As Barack Obama appoints an Ebola czar, the Ebola virus continues to develop in real time, with confirmed cases now in the United States. As such, U.S. employers (and not just those in the health care industry) are asking, “What if?” The answer is as complex as the virus itself – especially when the applicability of insurance coverage is questioned. It is a complex effort to identify whether or not insurance may apply, be it through Workers Compensation, Employment Practices Liability, Property, General Liability, Professional Liability, or some combination of coverages. But, it is an effort that must be undertaken immediately to ensure businesses are educated as to how their risk management program can potentially address the Ebola outbreak.
Although the “What if” questions are seemingly endless, there are two main areas of concern for most businesses: personnel risk and an interruption of business operations. Here, we briefly address two common questions we are being asked by our clients:
Q. What if an employee contracts Ebola while on the job?
This risk is not limited to health care workers, so all industries should be considering this question. Take for example a drywall contractor working on site at a hospital, or any other type of worker who comes into contact with anyone infected with the virus while on the job. If any employee contracts the virus from co-workers who have been infected outside of work, their claim would be compensable under Workers Compensation as long as the injury is a direct result of their employment. There is a strong argument for Workers Compensation for health care related workers, but for other occupations, if there was an allegation of the employer’s negligence in not protecting the employee, we may need to look to the Employers Liability policy for coverage. Injury as a result of contracting Ebola on the job would be considered an Occupational Disease and would be subject to a per employee deductible/retention if on a loss sensitive program.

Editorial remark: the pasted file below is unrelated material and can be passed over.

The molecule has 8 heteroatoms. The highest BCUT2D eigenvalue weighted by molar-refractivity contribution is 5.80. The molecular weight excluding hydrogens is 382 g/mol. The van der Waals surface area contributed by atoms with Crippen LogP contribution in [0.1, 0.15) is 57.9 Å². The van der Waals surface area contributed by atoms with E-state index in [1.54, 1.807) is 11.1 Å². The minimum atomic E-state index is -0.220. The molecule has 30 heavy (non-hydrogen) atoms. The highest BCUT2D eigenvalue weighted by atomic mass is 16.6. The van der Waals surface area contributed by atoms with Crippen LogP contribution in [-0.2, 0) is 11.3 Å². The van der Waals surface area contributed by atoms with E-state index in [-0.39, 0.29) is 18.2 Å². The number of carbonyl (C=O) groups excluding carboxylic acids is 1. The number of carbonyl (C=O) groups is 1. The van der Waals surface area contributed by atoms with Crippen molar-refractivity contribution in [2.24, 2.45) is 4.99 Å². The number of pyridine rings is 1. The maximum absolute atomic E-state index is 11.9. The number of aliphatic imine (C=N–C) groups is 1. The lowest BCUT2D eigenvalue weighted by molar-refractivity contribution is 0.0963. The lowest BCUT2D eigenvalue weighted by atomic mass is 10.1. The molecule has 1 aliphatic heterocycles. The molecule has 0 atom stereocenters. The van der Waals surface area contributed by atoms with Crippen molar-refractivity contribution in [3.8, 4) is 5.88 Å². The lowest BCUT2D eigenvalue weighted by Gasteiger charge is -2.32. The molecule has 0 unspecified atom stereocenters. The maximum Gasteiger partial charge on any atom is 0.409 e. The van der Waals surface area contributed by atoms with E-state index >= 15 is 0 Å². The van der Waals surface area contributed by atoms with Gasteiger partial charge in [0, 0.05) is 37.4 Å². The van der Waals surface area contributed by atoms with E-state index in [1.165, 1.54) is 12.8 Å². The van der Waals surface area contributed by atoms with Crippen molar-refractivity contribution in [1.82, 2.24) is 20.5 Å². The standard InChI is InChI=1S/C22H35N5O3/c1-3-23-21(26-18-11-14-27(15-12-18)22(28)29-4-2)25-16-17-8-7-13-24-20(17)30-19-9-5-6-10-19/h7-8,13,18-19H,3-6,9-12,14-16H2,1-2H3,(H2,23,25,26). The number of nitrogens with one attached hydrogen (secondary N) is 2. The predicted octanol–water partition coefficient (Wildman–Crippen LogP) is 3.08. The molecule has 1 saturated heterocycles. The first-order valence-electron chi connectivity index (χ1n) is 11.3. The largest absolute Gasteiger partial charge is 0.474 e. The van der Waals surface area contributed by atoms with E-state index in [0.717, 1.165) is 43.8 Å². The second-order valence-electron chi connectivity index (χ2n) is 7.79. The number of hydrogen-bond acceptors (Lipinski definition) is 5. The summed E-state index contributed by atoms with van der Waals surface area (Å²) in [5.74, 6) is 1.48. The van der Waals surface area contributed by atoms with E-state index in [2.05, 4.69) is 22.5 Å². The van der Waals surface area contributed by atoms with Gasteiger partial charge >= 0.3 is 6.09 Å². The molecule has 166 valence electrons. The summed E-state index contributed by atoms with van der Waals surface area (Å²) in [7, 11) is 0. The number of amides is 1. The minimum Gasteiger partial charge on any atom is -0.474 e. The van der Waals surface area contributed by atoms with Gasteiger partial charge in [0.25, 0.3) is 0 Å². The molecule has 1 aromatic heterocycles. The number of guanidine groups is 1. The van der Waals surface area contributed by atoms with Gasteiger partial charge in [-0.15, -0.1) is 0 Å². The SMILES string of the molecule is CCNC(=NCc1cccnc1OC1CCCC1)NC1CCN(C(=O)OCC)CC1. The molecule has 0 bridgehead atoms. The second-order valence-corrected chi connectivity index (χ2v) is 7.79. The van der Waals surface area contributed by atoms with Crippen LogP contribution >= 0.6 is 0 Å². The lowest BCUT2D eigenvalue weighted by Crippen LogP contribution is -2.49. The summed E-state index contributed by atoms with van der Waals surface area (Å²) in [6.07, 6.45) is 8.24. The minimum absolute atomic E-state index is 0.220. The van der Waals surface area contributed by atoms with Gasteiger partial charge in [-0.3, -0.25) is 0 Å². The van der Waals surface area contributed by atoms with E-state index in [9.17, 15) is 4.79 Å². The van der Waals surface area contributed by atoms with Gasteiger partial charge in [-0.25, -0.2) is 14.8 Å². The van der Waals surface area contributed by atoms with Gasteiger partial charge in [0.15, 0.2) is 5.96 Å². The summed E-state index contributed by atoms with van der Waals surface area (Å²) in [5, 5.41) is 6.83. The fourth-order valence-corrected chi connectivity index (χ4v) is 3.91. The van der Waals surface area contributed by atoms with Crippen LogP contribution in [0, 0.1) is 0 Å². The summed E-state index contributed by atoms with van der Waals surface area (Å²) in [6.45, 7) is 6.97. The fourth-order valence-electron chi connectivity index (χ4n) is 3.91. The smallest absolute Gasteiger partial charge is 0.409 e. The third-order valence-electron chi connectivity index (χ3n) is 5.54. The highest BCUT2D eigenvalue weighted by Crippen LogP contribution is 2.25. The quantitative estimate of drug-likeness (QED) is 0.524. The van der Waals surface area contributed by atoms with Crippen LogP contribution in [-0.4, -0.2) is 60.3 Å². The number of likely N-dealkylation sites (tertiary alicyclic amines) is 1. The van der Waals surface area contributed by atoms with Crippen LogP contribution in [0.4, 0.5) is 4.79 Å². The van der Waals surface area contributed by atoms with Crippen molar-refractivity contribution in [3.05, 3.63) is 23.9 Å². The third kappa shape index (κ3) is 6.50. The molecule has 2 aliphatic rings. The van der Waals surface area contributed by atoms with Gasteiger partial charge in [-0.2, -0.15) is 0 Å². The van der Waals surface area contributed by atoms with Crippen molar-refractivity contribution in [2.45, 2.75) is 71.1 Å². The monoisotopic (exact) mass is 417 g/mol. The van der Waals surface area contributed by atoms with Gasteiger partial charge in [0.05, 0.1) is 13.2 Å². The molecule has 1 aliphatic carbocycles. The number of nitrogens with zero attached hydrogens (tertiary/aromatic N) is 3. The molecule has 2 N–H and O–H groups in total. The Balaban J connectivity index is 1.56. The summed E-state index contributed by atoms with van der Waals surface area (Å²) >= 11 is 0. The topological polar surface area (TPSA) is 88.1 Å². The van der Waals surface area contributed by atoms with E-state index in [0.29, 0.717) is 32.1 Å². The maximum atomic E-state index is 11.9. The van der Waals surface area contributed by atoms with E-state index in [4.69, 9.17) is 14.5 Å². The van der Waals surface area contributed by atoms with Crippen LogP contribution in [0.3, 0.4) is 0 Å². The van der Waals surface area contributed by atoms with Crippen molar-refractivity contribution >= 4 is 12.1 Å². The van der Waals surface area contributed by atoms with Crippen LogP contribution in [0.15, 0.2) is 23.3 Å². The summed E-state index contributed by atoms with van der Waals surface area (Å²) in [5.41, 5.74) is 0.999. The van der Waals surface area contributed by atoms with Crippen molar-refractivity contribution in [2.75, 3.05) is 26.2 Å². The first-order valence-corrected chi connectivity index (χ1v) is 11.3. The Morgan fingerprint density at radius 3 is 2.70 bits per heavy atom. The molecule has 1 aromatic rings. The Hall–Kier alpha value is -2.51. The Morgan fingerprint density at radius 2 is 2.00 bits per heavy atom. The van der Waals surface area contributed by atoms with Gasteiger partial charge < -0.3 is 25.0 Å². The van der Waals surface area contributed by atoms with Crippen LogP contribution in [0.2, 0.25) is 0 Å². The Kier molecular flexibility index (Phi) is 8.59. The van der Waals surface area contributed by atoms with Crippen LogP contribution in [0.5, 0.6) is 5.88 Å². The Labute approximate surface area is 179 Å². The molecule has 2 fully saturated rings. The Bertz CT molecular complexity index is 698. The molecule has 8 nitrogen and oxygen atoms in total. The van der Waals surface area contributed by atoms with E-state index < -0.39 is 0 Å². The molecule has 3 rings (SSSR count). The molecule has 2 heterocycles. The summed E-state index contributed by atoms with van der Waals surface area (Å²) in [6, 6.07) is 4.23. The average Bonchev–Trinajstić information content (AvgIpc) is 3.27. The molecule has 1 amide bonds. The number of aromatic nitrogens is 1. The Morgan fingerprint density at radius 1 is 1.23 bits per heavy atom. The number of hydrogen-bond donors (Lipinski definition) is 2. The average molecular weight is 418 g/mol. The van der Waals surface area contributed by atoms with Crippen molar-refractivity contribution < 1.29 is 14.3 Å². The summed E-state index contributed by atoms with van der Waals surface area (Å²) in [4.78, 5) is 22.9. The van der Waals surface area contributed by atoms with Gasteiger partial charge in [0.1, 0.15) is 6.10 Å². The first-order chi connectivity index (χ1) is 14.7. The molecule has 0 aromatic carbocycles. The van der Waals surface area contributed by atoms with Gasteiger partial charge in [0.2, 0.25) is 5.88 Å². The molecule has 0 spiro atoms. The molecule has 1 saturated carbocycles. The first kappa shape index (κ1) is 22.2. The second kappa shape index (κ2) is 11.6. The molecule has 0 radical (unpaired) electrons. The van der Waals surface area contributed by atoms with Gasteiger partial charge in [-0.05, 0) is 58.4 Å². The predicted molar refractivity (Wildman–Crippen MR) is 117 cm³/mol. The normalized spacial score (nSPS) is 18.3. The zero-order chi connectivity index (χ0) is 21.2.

Q. In the event of an Ebola scare or a confirmed case, what coverage do I have if operations are shut down?
Coverage for loss of revenue during a shutdown of your operations due to Ebola would not be covered under a typical Property policy since coverage under this policy is typically triggered by direct damage to covered property by a covered cause of loss. Since there is no direct damage and the presence of a communicable disease or virus is not a covered cause of loss, no coverage would apply. However, some Property policies written for health care organizations do provide limited business interruption coverage due to the impairment of operations from the requirements of a governmental health authority having issued an order regarding an outbreak of a specific communicable disease at a scheduled premise.
Similarly, there are limited Pollution Liability policies that under very limited circumstances might provide business interruption coverage to a health care organization resulting from an Ebola incident.
New, limited specialty products may also be available in niche markets to provide business interruption coverage for Ebola and other pandemics as some are looking to meet a current market need in the near term. On the other hand, some insurance carriers are beginning to exclude coverage for Ebola claims outright going forward.
The short answer to these and other “am I covered” questions that might extend to liability, employment practices, and the like is, “it depends.” In order to adequately assess the likelihood that your risk management program would provide coverage for losses related to Ebola, your broker should be examining all of your policies to determine what is covered under each insurance policy. Now is the time to be proactive about analyzing your risk management program to determine the insurance implications of a potential Ebola claim.
CDC Ebola Home Page
CDC Ebola Fact Sheet
World Health Organization Global Alert and Response
World Health Organization Ebola Webpage
What do you need to know about Ebola